It gets said a lot, that old sweeping endorsement: "The greatest band you've never heard."
And it's unfortunate, because when it's true, such as in Mingo Fishtrap's case, it's rarely ever believed.
There are caveats with such a strong statement, of course. For instance, you actually have to like the style of music the band in question practices, and you have to be willing to experience the music for what it is, in the format it most embodies.
For Mingo Fishtrap, the style is a history tour from Motown to Muscle Shoals to New Orleans, collecting rasping mementos of blues, funk, gospel and jazz along its way, and the format thrives in the live setting.
None of that is all that unheard of in the Southeast, but what sets the Texas-born octet apart isn't just its unparalleled musicianship, ear-raising vocals and harmonies; it's that the band also writes songs capable of hooking an audience instantly and have them singing the chorus by the second go-around and on into the rest of the week.
The band released its fifth studio album, "On Time," in June.
Mingo Fishtrap will perform two sets Sunday at The Pour House, 1977 Maybank Highway. Tickets are $8 in advance, $10 the day of the show, and are available at the door or online at CharlestonPourHouse.StrangerTickets.com. Doors open at 9 p.m. with the show starting at 9:45 p.m.
Go to CharlestonPourHouse.com or call 571-4343 for more information.
Like most cities, there's a duality at play in New York; a transformative outgrowth that seems to reverse entropy in some areas while progressing it in others.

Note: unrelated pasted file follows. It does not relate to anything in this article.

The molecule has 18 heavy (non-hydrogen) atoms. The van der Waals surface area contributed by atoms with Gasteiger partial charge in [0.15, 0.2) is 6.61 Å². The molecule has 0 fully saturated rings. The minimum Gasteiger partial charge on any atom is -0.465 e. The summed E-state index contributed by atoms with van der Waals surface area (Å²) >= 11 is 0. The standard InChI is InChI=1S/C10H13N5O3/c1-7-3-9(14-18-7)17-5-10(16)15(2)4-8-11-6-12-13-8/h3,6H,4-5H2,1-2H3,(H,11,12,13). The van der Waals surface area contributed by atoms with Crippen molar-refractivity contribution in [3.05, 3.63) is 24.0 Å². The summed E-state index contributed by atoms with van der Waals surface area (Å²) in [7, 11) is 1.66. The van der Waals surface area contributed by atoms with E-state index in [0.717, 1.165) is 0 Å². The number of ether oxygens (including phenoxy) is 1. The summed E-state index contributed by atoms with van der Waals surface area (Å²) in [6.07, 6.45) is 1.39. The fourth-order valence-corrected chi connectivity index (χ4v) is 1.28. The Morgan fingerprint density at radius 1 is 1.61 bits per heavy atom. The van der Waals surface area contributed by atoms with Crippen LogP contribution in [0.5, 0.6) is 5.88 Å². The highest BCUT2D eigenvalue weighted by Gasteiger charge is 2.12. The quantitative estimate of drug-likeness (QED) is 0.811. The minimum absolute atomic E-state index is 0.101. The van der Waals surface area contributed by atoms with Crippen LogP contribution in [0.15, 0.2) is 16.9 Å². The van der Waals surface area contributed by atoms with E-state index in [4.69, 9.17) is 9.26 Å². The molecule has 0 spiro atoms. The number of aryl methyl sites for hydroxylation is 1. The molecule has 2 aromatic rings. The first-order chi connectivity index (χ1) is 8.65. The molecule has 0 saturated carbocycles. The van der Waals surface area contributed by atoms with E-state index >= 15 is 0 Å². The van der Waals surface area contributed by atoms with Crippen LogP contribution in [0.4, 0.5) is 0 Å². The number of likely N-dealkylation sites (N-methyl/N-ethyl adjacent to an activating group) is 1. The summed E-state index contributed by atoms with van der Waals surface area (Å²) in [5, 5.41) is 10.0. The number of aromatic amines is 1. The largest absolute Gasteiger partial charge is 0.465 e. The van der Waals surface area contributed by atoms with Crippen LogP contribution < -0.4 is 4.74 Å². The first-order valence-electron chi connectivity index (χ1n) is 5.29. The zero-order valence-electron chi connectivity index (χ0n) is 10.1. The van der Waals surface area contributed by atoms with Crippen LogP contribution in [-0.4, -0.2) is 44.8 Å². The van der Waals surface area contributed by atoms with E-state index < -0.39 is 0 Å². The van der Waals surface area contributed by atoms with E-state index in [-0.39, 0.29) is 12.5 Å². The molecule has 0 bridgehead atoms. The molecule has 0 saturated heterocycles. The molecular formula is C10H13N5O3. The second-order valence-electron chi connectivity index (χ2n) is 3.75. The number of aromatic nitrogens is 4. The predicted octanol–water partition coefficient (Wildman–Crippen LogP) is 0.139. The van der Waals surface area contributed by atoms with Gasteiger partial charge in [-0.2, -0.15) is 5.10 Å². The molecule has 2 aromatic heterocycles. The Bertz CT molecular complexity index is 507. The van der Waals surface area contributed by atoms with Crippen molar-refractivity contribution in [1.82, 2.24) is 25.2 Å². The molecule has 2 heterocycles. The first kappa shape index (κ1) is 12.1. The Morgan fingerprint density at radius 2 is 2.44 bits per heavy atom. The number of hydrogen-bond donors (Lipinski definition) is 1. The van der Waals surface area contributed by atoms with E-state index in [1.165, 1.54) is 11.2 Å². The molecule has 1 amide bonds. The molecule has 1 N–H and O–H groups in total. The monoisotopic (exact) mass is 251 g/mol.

In Brooklyn, there's the hard, culturally diverse side, the original Brooklyn and what's built on top out of necessity and native instinct, and then there's the trendy hipster and artist mecca side.
Either way, an Americana band from Brooklyn seems questionable and even ill-fitting, like a gimmick among gimmicks, but for Brooklyn-based Yarn, it makes perfect sense.
Almost anywhere else and Yarn might be pigeonholed as just another country band or lost in the masses of regional Americana bands that also feel bequeathed with musical rights. In Brooklyn, however, Yarn's roots-rock and country style is more progressive and imaginative than it is familiar or God-given.
But it's not just Yarn's location that sets the band apart. The music nestles itself into significance through sing-a-long choruses and superior musicianship that meanders from Appalachia-style and toe-tapping bluegrass to backwoods blues and soft rock.
Yarn will perform Saturday at The Pour House, 1977 Maybank Highway, in support of last year's release, "Shine the Light On." Tickets are $10 in advance, $12 the day of the show, and are available at the door or online at CharlestonPourHouse.StrangerTickets.com. Doors open at 9 p.m. with the show set to start at 10 p.m.
Go to CharlestonPourHouse.com or call 571-4343 for more information on the show.
Palmetto Brewery and Awendaw Green will continue their successful set of concerts on the brewery's Loading Dock Stage at 289 Huger St. on Friday.
The musical guests slated for 5-9 p.m. Friday are the local jazz-funk and rock trio Big John Belly and the Virginia-based country quintet Andy Vaughan and The Driveline, a bolo tie- and Western blazer-wearing throwback with heavy influences from the Bakersfield sound (Buck Owens, Merle Haggard, Gram Parsons, etc.).
The all-ages show is free, with $5 pints of Palmetto beer available as well as offerings from a small stable of food trucks. Leashed dogs are welcome.